By Tammy Tidmore & Kelly Pottorff
As local brokers, we are proud to celebrate the history of the Del Mar Fairgrounds, and to experience the magic of the Fair ourselves year after year. If you are new to the village, or looking to relocate to the San Diego coast, we hope you will consider contacting us for a true local’s perspective on life in and around Del Mar, and beyond. For more information, visit online: .
brokers, we are proud to celebrate the history of the Del Mar Fairgrounds, and to experience the magic of the Fair ourselves year after year. If you are new to the village, or looking to relocate to the San Diego coast, we hope you will consider contacting us for a true local’s perspective on life in and around Del Mar,
and beyond. For more information, visit
Summer is in full swing, and that means it is time once again for the
- Last year, the Fair celebrated its 75
anniversary; but while thousands of locals religiously flock to the stunning Del Mar fairgrounds every summer, only a handful know the history behind this signature San Diego event. Originally conceived as an agricultural fair in 1880, the gathering evolved over the years until, in 1936, the 22
District Agricultural Association (DAA) purchased a plot of land at the mouth of the San Dieguito River to create an official county fairground. The rest, as they say, is history – and an enduring for the legacy that still affects the lives of Del Mar natives and visitors alike today.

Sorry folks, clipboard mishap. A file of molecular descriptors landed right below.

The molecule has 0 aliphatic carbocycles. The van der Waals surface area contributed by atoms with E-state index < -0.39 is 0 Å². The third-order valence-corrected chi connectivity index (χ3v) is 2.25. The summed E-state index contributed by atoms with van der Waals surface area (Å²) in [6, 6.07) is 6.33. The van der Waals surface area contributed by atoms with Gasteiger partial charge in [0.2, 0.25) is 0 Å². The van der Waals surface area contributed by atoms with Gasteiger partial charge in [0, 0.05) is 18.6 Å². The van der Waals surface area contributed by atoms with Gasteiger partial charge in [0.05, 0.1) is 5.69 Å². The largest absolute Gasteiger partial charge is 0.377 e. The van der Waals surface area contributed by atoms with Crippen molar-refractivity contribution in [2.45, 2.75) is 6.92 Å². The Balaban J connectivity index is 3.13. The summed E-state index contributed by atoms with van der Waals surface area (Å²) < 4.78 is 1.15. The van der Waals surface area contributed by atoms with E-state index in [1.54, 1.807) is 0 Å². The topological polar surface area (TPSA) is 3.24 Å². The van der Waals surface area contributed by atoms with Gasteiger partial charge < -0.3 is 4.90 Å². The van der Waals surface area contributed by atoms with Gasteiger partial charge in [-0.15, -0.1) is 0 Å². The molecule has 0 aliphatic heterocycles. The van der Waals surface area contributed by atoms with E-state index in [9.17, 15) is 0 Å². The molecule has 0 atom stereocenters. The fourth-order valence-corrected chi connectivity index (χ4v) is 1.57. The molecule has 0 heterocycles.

The first Fair: October 8, 1936
The first official fair at the Del Mar County Fairgrounds was definitely a product of its time – and then again, despite the many changes and advances in entertainment over the years, some of the acts were as timeless as the event itself. Visitors to the 1936 Fair encountered an ace tightrope walker, a movie stuntman, daredevil motorcycle riders, vaudeville and circus acts, fireworks, concerts and, of course, exhibitions – some of which were undoubtedly similar to the horse shows, pig races and hypnotist performances still featured at the fair today.
The war years
During World War II, the Del Mar Fair was suspended as San Diego and the rest of the nation concentrated on funding the war effort. It was at this time that the fairgrounds were used as temporary training facilities and military barracks, while a 500,000 square-foot segment of land was set aside for construction of the B-17 “Flying Fortress” bomber plane. In 1946, the Fair resumed its annual role within the San Diego community – and in an attempt to boost publicity and attendance, the event’s mascot, Don Diego, was born. For decades, the handsome caballero welcomed attendees to the Fair – and to this day he continues to greet visitors at the fairgrounds, his tile likeness standing tall on the venue’s signature clock tower.
A local legacy
Ever since the grand opening in 1936, the Del Mar Fairgrounds have been a boon to the local economy along the San Diego coast. Between the fair, annual exhibitions and horse racing (a lucrative trend that had begun to take hold in Del Mar beginning in the early days of the fair), the fairgrounds attract visitors from all over the county and encourage commerce while also providing a spectacular venue for local talent.